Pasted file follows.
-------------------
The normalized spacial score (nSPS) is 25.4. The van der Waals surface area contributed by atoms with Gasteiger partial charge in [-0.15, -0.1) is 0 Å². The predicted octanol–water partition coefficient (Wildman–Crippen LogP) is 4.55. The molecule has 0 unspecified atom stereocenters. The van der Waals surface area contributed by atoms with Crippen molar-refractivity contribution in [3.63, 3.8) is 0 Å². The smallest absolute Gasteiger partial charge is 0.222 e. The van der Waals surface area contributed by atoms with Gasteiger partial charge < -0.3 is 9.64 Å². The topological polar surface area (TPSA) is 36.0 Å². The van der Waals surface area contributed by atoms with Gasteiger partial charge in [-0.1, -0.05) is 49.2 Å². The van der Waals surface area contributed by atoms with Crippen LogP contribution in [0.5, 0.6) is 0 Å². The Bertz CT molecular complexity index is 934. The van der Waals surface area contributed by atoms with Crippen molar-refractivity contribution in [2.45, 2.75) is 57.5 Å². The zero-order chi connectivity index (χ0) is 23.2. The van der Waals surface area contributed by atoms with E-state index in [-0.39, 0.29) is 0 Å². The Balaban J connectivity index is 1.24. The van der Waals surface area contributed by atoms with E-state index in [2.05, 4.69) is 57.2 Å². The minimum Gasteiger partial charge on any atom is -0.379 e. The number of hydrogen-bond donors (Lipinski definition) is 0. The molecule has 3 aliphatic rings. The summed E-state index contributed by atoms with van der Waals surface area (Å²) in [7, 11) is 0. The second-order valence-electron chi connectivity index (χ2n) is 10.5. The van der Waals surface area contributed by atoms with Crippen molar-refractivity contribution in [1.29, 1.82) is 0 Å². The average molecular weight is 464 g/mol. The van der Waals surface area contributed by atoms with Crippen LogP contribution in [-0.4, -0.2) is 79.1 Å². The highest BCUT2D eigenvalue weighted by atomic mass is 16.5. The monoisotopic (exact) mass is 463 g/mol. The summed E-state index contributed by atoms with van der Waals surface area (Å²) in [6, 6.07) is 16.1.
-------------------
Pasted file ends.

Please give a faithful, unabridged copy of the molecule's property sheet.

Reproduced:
The normalized spacial score (nSPS) is 25.4. The van der Waals surface area contributed by atoms with Gasteiger partial charge in [-0.15, -0.1) is 0 Å². The predicted octanol–water partition coefficient (Wildman–Crippen LogP) is 4.55. The molecule has 0 unspecified atom stereocenters. The van der Waals surface area contributed by atoms with Crippen molar-refractivity contribution in [3.63, 3.8) is 0 Å². The smallest absolute Gasteiger partial charge is 0.222 e. The van der Waals surface area contributed by atoms with Gasteiger partial charge < -0.3 is 9.64 Å². The topological polar surface area (TPSA) is 36.0 Å². The van der Waals surface area contributed by atoms with Gasteiger partial charge in [-0.1, -0.05) is 49.2 Å². The van der Waals surface area contributed by atoms with Crippen LogP contribution in [0.5, 0.6) is 0 Å². The Bertz CT molecular complexity index is 934. The van der Waals surface area contributed by atoms with Crippen molar-refractivity contribution in [2.45, 2.75) is 57.5 Å². The zero-order chi connectivity index (χ0) is 23.2. The van der Waals surface area contributed by atoms with E-state index in [-0.39, 0.29) is 0 Å². The Balaban J connectivity index is 1.24. The van der Waals surface area contributed by atoms with E-state index in [2.05, 4.69) is 57.2 Å². The minimum Gasteiger partial charge on any atom is -0.379 e. The number of hydrogen-bond donors (Lipinski definition) is 0. The molecule has 3 aliphatic rings. The summed E-state index contributed by atoms with van der Waals surface area (Å²) in [7, 11) is 0. The second-order valence-electron chi connectivity index (χ2n) is 10.5. The van der Waals surface area contributed by atoms with Crippen molar-refractivity contribution in [1.29, 1.82) is 0 Å². The average molecular weight is 464 g/mol. The van der Waals surface area contributed by atoms with Crippen LogP contribution in [-0.4, -0.2) is 79.1 Å². The highest BCUT2D eigenvalue weighted by atomic mass is 16.5. The monoisotopic (exact) mass is 463 g/mol. The summed E-state index contributed by atoms with van der Waals surface area (Å²) in [6, 6.07) is 16.1.